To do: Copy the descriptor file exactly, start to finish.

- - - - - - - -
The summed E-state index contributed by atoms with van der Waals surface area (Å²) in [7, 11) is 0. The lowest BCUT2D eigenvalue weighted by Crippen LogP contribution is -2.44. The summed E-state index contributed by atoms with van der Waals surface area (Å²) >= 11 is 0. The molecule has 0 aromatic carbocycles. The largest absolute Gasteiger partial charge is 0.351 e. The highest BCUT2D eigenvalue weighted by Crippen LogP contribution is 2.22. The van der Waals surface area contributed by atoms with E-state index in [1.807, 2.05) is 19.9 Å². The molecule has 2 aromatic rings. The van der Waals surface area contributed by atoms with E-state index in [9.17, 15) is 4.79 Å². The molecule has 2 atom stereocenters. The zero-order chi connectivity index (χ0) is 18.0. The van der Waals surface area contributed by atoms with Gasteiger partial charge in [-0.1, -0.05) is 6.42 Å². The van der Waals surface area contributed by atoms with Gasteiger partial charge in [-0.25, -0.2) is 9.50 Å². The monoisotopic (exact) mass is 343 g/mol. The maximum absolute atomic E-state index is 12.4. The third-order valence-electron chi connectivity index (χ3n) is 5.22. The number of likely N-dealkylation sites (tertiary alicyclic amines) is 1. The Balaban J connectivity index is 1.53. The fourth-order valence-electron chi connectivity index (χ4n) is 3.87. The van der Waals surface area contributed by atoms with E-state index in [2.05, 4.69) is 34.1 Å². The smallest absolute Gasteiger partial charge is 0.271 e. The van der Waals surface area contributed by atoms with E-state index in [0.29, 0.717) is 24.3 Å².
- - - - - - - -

The summed E-state index contributed by atoms with van der Waals surface area (Å²) in [7, 11) is 0. The lowest BCUT2D eigenvalue weighted by Crippen LogP contribution is -2.44. The summed E-state index contributed by atoms with van der Waals surface area (Å²) >= 11 is 0. The molecule has 0 aromatic carbocycles. The largest absolute Gasteiger partial charge is 0.351 e. The highest BCUT2D eigenvalue weighted by Crippen LogP contribution is 2.22. The van der Waals surface area contributed by atoms with E-state index in [1.807, 2.05) is 19.9 Å². The molecule has 2 aromatic rings. The van der Waals surface area contributed by atoms with E-state index in [9.17, 15) is 4.79 Å². The molecule has 2 atom stereocenters. The zero-order chi connectivity index (χ0) is 18.0. The van der Waals surface area contributed by atoms with Gasteiger partial charge in [-0.1, -0.05) is 6.42 Å². The van der Waals surface area contributed by atoms with Gasteiger partial charge in [-0.25, -0.2) is 9.50 Å². The monoisotopic (exact) mass is 343 g/mol. The maximum absolute atomic E-state index is 12.4. The third-order valence-electron chi connectivity index (χ3n) is 5.22. The number of likely N-dealkylation sites (tertiary alicyclic amines) is 1. The Balaban J connectivity index is 1.53. The fourth-order valence-electron chi connectivity index (χ4n) is 3.87. The van der Waals surface area contributed by atoms with E-state index in [2.05, 4.69) is 34.1 Å². The smallest absolute Gasteiger partial charge is 0.271 e. The van der Waals surface area contributed by atoms with E-state index in [0.29, 0.717) is 24.3 Å².